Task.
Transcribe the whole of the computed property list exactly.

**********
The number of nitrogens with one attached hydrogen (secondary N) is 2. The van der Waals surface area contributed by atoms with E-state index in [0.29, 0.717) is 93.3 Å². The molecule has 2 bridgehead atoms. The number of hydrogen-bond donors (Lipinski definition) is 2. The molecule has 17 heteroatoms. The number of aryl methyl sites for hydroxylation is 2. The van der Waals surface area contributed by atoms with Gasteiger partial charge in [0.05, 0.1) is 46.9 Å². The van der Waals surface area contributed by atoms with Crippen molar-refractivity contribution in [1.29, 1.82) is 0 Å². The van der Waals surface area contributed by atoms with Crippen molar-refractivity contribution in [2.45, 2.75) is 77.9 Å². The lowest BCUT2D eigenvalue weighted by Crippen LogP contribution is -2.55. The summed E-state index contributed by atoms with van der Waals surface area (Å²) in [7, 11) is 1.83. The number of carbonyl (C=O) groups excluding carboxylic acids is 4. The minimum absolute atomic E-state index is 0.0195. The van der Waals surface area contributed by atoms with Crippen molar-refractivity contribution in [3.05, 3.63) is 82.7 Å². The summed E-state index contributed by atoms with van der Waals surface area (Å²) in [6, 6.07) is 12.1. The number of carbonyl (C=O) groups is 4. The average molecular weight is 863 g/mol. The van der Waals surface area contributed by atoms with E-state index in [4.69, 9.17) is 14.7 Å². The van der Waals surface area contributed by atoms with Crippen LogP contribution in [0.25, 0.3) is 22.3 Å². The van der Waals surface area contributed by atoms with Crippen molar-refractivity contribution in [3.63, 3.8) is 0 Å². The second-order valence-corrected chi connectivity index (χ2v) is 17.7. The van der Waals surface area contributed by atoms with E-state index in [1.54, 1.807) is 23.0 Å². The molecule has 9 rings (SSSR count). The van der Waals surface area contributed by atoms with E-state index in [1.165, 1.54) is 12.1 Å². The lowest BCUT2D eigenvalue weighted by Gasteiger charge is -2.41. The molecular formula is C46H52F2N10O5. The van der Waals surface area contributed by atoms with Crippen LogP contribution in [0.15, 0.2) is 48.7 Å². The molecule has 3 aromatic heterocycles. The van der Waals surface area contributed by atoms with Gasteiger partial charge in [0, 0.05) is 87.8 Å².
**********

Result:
The number of nitrogens with one attached hydrogen (secondary N) is 2. The van der Waals surface area contributed by atoms with E-state index in [0.29, 0.717) is 93.3 Å². The molecule has 2 bridgehead atoms. The number of hydrogen-bond donors (Lipinski definition) is 2. The molecule has 17 heteroatoms. The number of aryl methyl sites for hydroxylation is 2. The van der Waals surface area contributed by atoms with Gasteiger partial charge in [0.05, 0.1) is 46.9 Å². The van der Waals surface area contributed by atoms with Crippen molar-refractivity contribution in [1.29, 1.82) is 0 Å². The van der Waals surface area contributed by atoms with Crippen molar-refractivity contribution in [2.45, 2.75) is 77.9 Å². The lowest BCUT2D eigenvalue weighted by Crippen LogP contribution is -2.55. The summed E-state index contributed by atoms with van der Waals surface area (Å²) in [7, 11) is 1.83. The number of carbonyl (C=O) groups excluding carboxylic acids is 4. The minimum absolute atomic E-state index is 0.0195. The van der Waals surface area contributed by atoms with Crippen molar-refractivity contribution in [3.05, 3.63) is 82.7 Å². The summed E-state index contributed by atoms with van der Waals surface area (Å²) in [6, 6.07) is 12.1. The number of carbonyl (C=O) groups is 4. The average molecular weight is 863 g/mol. The van der Waals surface area contributed by atoms with E-state index in [4.69, 9.17) is 14.7 Å². The van der Waals surface area contributed by atoms with Crippen LogP contribution in [0.25, 0.3) is 22.3 Å². The van der Waals surface area contributed by atoms with Crippen molar-refractivity contribution in [3.63, 3.8) is 0 Å². The second-order valence-corrected chi connectivity index (χ2v) is 17.7. The van der Waals surface area contributed by atoms with E-state index in [1.54, 1.807) is 23.0 Å². The molecule has 9 rings (SSSR count). The van der Waals surface area contributed by atoms with E-state index in [1.165, 1.54) is 12.1 Å². The lowest BCUT2D eigenvalue weighted by Gasteiger charge is -2.41. The molecular formula is C46H52F2N10O5. The van der Waals surface area contributed by atoms with Crippen LogP contribution in [0.15, 0.2) is 48.7 Å². The molecule has 3 aromatic heterocycles. The van der Waals surface area contributed by atoms with Gasteiger partial charge in [0, 0.05) is 87.8 Å².